Even though we had over 300 trained volunteers in our school, our Family and Community Engagement needed attention. We recognized that we had a lot of parent volunteers, but we were lacking representation from our families on many committees and decision-making teams within the school.  As we go forward, we have set a goal to increase parent involvement on these decision-making committees.

Administrative Leadership was one of our school’s strengths, but we discovered we were not using resources that were within our building to provide staff development and training.  We set a goal to increase opportunities for teacher leadership.

In looking at our Inclusive Academic and Behavior Instruction, we realized we have the opportunity to increase collaboration and co-teaching in inclusive classrooms and we set a goal to provide staff development in this area.  We also recognized that we had a lot of interventions for behavior in the Tier I area, but we were lacking in Tier II and III.

Through the SWIFT process, we realize that it is not enough to evaluate how our school is performing based on test scores, but that it is vital to focus on all facets of our school to get a clear picture of our strengths and opportunities.  Even though the focus of SWIFT is about sustaining new practices in schools for all students—including those with disabilities and extensive needs—understanding the school culture and how it functions was vital before we could set these goals for our school.

At the end of this school year, we had the staff vote on whether to continue to move forward with the SWIFT process.  In grade level team meetings, the FIT and FIA were discussed and examined, and questions were answered by members of our SWIFT team.  An outside online voting company was used and we were pleased that 97% of our staff felt that SWIFT would continue to be beneficial in helping our school improve and be the best it can be.  After seeing the opportunities that SWIFT could bring to our school, the staff were more willing to buy into SWIFT.  They did not view SWIFT as just another initiative that they were going to have to be involved in and an additional thing that they had to do.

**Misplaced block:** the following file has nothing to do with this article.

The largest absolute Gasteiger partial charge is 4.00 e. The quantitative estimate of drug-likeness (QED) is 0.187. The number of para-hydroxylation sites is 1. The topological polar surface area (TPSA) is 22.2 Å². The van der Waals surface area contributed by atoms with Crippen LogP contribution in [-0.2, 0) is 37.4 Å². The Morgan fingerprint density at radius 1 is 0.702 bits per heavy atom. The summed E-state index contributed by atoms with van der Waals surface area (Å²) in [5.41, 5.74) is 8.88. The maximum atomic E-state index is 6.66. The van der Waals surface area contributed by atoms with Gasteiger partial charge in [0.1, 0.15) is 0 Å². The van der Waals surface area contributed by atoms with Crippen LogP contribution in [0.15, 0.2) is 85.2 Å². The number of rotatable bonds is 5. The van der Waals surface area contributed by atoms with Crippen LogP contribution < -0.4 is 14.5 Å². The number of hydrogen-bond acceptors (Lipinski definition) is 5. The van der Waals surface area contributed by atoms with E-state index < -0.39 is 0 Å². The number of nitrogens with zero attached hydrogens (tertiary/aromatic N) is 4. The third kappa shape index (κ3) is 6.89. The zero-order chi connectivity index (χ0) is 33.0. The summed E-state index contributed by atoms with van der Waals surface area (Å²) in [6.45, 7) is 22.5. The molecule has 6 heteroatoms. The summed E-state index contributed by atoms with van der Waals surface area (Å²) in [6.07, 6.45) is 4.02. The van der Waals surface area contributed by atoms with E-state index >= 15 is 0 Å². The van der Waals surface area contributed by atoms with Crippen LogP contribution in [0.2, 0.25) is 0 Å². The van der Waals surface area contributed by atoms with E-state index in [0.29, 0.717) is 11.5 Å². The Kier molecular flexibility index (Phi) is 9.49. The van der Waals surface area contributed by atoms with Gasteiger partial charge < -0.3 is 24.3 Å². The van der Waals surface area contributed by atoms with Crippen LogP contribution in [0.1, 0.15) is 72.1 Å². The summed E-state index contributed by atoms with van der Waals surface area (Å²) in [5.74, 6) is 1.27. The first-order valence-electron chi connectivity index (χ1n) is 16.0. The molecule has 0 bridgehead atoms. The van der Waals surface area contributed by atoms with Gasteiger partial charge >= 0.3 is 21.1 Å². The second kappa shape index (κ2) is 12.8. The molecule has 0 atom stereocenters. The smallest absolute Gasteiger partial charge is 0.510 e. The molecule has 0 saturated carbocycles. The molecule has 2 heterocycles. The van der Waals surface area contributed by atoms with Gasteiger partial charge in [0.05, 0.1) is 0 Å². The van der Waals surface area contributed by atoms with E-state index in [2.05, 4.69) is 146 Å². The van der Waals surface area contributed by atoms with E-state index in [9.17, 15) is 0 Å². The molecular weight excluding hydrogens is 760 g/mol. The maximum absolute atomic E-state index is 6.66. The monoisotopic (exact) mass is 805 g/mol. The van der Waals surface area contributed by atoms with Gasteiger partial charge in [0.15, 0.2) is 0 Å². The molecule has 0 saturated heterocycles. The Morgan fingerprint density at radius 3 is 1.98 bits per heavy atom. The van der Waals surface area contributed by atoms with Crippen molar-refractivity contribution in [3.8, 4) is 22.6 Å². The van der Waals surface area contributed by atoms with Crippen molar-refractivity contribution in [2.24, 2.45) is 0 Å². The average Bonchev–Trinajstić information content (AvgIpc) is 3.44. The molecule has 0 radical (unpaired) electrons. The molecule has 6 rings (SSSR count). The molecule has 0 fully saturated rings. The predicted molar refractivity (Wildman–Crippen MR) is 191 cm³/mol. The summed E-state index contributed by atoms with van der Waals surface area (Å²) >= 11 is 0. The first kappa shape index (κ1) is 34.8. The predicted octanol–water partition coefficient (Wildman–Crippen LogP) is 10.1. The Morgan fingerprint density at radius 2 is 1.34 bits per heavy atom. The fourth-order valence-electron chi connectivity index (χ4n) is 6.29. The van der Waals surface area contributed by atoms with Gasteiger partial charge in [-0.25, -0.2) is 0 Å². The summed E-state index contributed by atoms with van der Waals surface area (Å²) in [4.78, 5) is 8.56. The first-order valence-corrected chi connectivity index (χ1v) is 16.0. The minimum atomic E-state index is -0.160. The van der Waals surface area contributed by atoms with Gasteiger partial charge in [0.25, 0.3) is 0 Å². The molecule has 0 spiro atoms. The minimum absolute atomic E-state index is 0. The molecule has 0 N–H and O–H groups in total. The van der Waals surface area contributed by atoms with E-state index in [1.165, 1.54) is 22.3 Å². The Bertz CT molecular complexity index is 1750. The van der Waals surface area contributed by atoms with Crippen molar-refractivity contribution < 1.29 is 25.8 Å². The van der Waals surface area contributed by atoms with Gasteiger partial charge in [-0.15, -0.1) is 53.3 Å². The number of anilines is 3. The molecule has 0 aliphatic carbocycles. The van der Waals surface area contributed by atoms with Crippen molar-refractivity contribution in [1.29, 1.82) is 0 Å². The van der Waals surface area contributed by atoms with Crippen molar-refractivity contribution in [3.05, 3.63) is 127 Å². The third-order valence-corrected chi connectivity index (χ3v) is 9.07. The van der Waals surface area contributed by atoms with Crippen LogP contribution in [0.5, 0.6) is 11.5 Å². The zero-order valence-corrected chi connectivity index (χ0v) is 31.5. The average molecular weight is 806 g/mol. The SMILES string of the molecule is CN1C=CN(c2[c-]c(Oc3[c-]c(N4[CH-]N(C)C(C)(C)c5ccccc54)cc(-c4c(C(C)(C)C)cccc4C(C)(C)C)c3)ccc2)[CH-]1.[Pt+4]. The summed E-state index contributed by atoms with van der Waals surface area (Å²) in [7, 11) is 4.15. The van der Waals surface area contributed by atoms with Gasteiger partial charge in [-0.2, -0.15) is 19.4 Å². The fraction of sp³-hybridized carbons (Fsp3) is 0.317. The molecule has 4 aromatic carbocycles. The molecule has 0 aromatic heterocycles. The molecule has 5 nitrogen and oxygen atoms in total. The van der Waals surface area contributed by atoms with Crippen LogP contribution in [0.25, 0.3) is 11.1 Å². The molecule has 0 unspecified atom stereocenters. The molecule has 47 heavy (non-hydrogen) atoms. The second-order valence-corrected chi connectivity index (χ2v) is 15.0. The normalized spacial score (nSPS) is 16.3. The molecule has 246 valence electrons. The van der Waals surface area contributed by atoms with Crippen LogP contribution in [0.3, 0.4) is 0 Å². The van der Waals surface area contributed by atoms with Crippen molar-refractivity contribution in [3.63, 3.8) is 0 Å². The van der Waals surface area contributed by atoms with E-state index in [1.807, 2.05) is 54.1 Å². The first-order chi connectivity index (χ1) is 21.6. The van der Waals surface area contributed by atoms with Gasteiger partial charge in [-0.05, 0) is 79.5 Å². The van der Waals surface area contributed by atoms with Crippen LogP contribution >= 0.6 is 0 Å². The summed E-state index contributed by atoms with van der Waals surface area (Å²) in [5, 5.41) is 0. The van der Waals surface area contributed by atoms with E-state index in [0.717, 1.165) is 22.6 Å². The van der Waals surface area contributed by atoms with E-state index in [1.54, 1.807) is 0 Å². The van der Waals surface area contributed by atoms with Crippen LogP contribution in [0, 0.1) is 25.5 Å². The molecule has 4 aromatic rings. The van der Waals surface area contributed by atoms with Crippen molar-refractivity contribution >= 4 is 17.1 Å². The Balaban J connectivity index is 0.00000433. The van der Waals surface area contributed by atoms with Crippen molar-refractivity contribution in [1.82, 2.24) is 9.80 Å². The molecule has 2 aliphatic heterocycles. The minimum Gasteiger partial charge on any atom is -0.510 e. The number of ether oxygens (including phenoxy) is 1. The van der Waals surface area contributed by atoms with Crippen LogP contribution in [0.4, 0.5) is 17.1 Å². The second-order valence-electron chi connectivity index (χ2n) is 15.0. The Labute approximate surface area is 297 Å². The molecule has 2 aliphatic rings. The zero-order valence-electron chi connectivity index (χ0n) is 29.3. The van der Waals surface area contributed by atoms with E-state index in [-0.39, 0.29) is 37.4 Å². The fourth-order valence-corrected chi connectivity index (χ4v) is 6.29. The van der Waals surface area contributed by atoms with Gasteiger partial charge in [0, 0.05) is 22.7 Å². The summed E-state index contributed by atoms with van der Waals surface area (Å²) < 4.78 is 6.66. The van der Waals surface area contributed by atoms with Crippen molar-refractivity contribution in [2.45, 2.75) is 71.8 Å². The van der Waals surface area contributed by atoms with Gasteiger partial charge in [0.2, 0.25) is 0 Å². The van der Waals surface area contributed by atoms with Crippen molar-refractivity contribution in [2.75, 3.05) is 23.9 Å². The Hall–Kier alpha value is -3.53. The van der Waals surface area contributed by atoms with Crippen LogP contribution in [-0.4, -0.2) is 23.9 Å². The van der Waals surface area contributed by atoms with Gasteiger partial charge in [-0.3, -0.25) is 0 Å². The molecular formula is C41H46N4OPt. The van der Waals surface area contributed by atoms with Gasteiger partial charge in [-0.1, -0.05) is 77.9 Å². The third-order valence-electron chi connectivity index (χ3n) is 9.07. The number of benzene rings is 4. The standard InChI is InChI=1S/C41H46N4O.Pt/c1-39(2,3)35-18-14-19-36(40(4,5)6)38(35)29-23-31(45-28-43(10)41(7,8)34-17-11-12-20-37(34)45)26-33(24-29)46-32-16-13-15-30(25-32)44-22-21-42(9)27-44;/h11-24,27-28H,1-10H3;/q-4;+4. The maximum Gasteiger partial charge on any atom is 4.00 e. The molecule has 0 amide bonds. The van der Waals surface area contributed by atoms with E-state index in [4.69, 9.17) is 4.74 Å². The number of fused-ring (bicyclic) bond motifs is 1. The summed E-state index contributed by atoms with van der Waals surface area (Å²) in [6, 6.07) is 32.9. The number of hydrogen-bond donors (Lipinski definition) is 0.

Throughout this process, we met with our district team and SWIFT Coach and we brainstormed about how they could help us accomplish our goals and also how the SWIFT Center could support the school.  Three staff members at the school had an opportunity to attend a training on Universal Design for Learning (UDL) at Towson University.  In this time of budget constraints, it was exciting for the staff to have the opportunity to attend a conference and be paid for their time.

MES is a PBIS school and SWIFT can also provide many resources to help sustain this very important initiative that helps to create a positive school climate, as well as a focus on positive, rather than negative, behaviors.  We recently were able to train staff on Tier I, II, and III behavioral interventions and we analyzed what type of interventions we are currently using and where we need to make revisions.

We look forward to utilizing SWIFT Domains and Features in writing our action plan and outlining the steps we need to take to enhance the features in which we already see success at MES and undertake new opportunities to reflect the philosophy of All Means All!

– Carol Kamp

Carol Kamp is currently the Principal at Matapeake Elementary School in Stevensville, Maryland, which is in Queen Anne’s County.